The large interest shown by the public in the three days of oral arguments devoted to the constitutional challenge to the Affordable Care Act (ACA) should be heartening to any fan of the US Constitution. Americans of all stripes listened to the arguments, learned the precedents and constitutional clauses the arguments relied on and engaged with the rich history and philosophy surrounding the Constitution. I doubt Roscoe Filburn, of Wickard v. Filburn fame, would ever have expected his name to be bandied about by so many people 70 years after his case was decided.
On the second day of argument, in which the Court took up the question of the "individual mandate," the conservative justices each showed extreme skepticism that the commerce power gives Congress the ability to force people to purchase insurance. Some academics and commentators had gone so far to predict that the argument for the constitutionality of the individual mandate was so easy that even conservative stalwarts like Justice Antonin Scalia would kowtow to the government's arguments. This was rapidly proven to be untrue. Justice Scalia in particular assailed the solicitor general with questions that demonstrated he understood the finely tuned arguments and subtle distinctions of the challengers.
The general anti-ACA tenor of the arguments has opponents of the act cautiously optimistic that the Supreme Court might actually strike down all or part of it. An argument that once had more skeptics than believers now may have more believers than skeptics, and five of those believers might be on the Supreme Court.
Supporters of the ACA are already upset that the Court was antagonistic to the government's arguments in favor of the mandate. In a number of opinion pieces, the groundwork is already being laid for a fusillade of attacks on a "partisan" and "activist" conservative Court in the event that the ACA is struck down in whole or in part. The general theme of these editorials is the same as it was when the legal attack on the law was initiated — "there's nothing to see here, there are no viable legal arguments against the law and only an ideologically motivated, hyper-partisan Tea Party Republican or Libertarian would strike it down."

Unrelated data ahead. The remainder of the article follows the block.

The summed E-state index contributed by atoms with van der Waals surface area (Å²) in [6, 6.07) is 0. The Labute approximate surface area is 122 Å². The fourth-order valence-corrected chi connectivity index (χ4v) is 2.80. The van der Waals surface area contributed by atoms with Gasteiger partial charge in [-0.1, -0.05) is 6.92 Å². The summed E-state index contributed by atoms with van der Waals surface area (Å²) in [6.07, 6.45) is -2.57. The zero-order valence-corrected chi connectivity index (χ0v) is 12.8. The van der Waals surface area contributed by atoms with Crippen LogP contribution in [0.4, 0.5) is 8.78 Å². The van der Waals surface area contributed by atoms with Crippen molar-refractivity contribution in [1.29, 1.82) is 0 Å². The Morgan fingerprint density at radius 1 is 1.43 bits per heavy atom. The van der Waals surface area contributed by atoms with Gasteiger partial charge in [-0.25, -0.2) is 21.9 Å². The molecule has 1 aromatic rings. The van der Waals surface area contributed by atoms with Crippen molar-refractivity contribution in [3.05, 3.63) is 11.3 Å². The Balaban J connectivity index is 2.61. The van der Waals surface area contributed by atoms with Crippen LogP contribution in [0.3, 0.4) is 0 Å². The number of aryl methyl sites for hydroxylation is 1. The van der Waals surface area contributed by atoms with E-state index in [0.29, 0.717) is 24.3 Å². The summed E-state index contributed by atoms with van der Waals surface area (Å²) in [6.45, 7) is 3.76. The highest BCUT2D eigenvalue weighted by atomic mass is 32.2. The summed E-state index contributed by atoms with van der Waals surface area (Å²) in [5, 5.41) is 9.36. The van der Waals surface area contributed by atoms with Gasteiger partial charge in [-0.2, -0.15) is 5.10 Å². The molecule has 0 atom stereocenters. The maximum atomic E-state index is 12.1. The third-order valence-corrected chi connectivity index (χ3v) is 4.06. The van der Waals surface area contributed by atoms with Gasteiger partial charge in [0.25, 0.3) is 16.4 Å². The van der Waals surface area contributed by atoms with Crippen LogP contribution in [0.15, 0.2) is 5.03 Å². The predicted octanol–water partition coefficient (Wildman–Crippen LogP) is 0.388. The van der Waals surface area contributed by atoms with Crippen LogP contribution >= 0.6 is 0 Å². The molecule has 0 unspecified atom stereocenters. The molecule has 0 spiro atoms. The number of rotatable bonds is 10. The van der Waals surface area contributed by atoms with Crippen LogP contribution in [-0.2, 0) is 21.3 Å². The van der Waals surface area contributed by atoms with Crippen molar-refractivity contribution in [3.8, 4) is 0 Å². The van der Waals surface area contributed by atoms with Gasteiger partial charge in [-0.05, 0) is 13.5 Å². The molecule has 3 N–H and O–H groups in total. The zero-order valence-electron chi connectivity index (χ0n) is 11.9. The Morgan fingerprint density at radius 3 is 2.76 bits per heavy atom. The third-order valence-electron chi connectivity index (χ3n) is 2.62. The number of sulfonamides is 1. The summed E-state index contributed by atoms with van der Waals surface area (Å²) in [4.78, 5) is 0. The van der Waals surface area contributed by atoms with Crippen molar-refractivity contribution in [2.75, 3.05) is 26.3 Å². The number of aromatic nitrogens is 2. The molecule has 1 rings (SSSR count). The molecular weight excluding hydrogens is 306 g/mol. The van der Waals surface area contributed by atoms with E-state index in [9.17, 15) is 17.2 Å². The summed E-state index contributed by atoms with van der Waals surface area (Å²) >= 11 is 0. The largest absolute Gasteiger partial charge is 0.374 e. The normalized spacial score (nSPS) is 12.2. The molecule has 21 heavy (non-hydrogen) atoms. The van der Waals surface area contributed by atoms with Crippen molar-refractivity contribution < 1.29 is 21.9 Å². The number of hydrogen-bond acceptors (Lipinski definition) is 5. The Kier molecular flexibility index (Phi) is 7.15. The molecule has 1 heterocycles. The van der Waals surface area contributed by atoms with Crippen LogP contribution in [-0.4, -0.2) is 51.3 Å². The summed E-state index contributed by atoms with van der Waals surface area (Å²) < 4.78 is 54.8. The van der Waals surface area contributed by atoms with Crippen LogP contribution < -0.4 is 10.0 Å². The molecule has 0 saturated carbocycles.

If the law is struck down, it will almost assuredly be on a 5-4 vote. As predicted by many, none of the liberal justices seemed inclined to rule any part of the law unconstitutional, yet this presumptive unanimity of the four liberal justices rarely elicits catcalls of partisanship. When the four conservative justices — sans Justice Anthony Kennedy — move in predictable lockstep, it is often sneeringly cited as a product of partisanship rather than a principled constitutional analysis. Such an attitude, if held by someone from either political side, is simply too self serving to be worthy of respect.
The liberal justices are not partisan. They have principles and values that are different from the conservative justices and different from my own. Those principles and values are earnestly held and, moreover, they are within the realm of acceptable, reasonable discourse. For similar reasons, the conservative justices are not partisan. Partisan is an epithet with little descriptive content. It is lobbed back-and-forth between those who disagree on principle and values but would like to believe that their opponents' views are based on something less honorable.
Such ideas of partisanship can infect our brains with self-congratulatory praise and lead us down mistaken lines of thought. It is striking that a coterie of lawyers, law professors and legal commentators — people who should have learned in law school that the hallmark of a good lawyer is the ability understand the arguments of your opponents — regarded, and still regard, the arguments against the individual mandate as barely deserving of scorn. Law professors in particular should remember that a law school exam that does not argue and correctly analyze both sides of the debate usually deserves no more than a C. Many professors deserve a C or less for their inability to engage with and understand the arguments of the mandate's challengers. The American people, however, are not as disconnected from the Constitution's text, history and structure. Polls have shown the percentage of people who believe the mandate is unconstitutional ranges from the upper-50s to the lower-70s. Unsurprisingly, most Americans have a markedly different view of the Constitution than law professors, and they seem to understand that there are limits to what Congress can do.
When US Solicitor General Donald Verrilli was asked by Justice Samuel Alito to "express your limiting principle as succinctly as you possibly can," the answer was in the form of two extremely prolix principles that were actually limiting situations. A constitutional limiting principle requires a generally applicable rule that is rooted in the Constitution, not a mere description of the nature of the health care market, and I think Americans understand this, yet both of Solicitor General Verrilli's "principles" not only raised more questions than they answered, but they elided over the core question at issue, namely "what sorts of behavior are economic activities that Congress can regulate pursuant to the commerce power?"
Nevertheless, oral arguments can only tell us so much, and they probably told us as much about liberal commentators and legal academics as they did about the opinions of the justices. It is entirely possible that the eventual decision will uphold the ACA. Whatever the eventual decision is, however, it will not vindicate the academics who declined to take the challenge seriously.